Lyons once was described by an urban development consultant as what residents of large cities yearn for in their search for an improved quality of life; most significantly, a feeling of space that permeates the community. This sense of openness millions of Americans must travel several miles to experience is just a sampling of what makes Lyons uniquely capable of offering a lifestyle in the heartland that is set apart. For those pondering a move, or just an interesting visit, Lyons is worth considering.
The Santa Fe National Historic Trail runs East to West through Rice County along Highway 56, and throughout the years many artifacts left by both the Native Americans and the pioneers have been found along the trail. These artifacts are being preserved and exhibited in the Coronado-Quivira Museum in Lyons.
Lyons was named for Truman J. Lyon, the man who gave 160 acres of land to the new city of Lyons for a town and courthouse site. The “s” was not used originally, but was later adopted for the sake of euphony.
The formation of Lyons actually came about as the resolve of a county seat debate between the then town of Atlanta and Sterling in the southern part of the county. Atlanta thought it would be to their advantage to locate at the exact center of the county which was only about 2 miles away where they could easily relocate their businesses. In fact, materials of the Atlanta Hotel, and Atlanta School were used to build business structures in Lyons. An interesting story recalls how the Atlantans literally “stole” the courthouse at Atlanta to relocate it in Lyons!
Two Men “Stole” The Courthouse
When it came time to move the courthouse a Mr. Pool and George Mowrey were employed, to take it apart carefully so the lumber could be used again. Atlanta was located on AT&SF property and J.H. Ricksecker of Sterling was the agent for the company as well as their attorney. Therefore, the building was on railroad property and according to law, buildings erected on another man’s property cannot be removed without the consent of the owner as it is considered a permanent improvement. Pool and Mowrey were dismantling the building one day when Ricksecker appeared in town and asked them what they were doing. After he learned of the nature of their task he informed them that they were under arrest. The men were taken before Earl Joslyn, Justice of the Peace, and a trial was set for the next day at 1 p.m.. Pool and Mowrey didn’t have anyone to pay their bond and Joslyn didn’t want to put them in jail. So they were released and told to at least show up one hour before the trial.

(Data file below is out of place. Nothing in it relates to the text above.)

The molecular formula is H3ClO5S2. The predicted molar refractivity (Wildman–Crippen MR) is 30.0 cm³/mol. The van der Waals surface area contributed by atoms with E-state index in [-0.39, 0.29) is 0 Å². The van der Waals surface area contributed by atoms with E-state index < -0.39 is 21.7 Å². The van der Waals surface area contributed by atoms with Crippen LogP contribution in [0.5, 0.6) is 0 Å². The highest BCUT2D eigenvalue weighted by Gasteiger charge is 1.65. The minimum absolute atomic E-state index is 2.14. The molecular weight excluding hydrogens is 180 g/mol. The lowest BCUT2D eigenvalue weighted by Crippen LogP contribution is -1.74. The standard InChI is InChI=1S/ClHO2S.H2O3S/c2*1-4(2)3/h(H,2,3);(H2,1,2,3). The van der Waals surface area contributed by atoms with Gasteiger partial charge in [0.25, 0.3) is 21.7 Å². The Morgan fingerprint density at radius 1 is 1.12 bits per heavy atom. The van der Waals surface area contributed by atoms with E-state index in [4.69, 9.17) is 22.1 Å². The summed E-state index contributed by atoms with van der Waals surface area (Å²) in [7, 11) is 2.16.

Word spread fast and that night men came from everywhere to Atlanta, and it was not long before the building was torn down and hauled to Lyons, all done before morning. Justice Joslyn conveniently thought his watch was an hour slow that morning and set it ahead an hour. Pool and Mowrey were there on time, as promised, one hour early. The case was called promptly on time by Joslyn’s watch. After waiting a few minutes for Ricksecker to appear, the case was dismissed and the defendants allowed to go home. An hour later, Ricksecker appeared, and being informed of what had happened, that he had not been there to look after it, he threatened to carry the case up, being in a furious rage. But Ricksecker did not pursue it further and the courthouse was then rebuilt on the south side of the Lyons Square. In 1910, the present day red-brick courthouse was built in the center of the square.